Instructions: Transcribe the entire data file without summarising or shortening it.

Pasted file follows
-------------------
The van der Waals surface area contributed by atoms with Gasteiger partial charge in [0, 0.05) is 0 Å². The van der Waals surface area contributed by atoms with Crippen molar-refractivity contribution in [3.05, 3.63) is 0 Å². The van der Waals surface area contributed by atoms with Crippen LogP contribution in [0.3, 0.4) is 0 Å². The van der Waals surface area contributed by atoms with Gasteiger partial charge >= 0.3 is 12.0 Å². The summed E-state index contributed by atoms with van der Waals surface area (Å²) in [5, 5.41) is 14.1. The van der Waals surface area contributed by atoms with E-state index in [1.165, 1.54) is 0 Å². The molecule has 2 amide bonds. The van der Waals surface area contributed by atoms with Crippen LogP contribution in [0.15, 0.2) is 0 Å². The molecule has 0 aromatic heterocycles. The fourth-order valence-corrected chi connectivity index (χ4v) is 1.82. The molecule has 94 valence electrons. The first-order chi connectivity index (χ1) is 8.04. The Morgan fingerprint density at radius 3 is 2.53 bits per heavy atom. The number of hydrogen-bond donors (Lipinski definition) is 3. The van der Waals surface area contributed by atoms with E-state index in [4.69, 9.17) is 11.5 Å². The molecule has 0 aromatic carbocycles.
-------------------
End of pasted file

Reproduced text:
The van der Waals surface area contributed by atoms with Gasteiger partial charge in [0, 0.05) is 0 Å². The van der Waals surface area contributed by atoms with Crippen molar-refractivity contribution in [3.05, 3.63) is 0 Å². The van der Waals surface area contributed by atoms with Crippen LogP contribution in [0.3, 0.4) is 0 Å². The van der Waals surface area contributed by atoms with Gasteiger partial charge >= 0.3 is 12.0 Å². The summed E-state index contributed by atoms with van der Waals surface area (Å²) in [5, 5.41) is 14.1. The van der Waals surface area contributed by atoms with E-state index in [1.165, 1.54) is 0 Å². The molecule has 2 amide bonds. The van der Waals surface area contributed by atoms with Crippen LogP contribution in [0.15, 0.2) is 0 Å². The molecule has 0 aromatic heterocycles. The fourth-order valence-corrected chi connectivity index (χ4v) is 1.82. The molecule has 94 valence electrons. The first-order chi connectivity index (χ1) is 8.04. The Morgan fingerprint density at radius 3 is 2.53 bits per heavy atom. The number of hydrogen-bond donors (Lipinski definition) is 3. The van der Waals surface area contributed by atoms with E-state index in [4.69, 9.17) is 11.5 Å². The molecule has 0 aromatic carbocycles.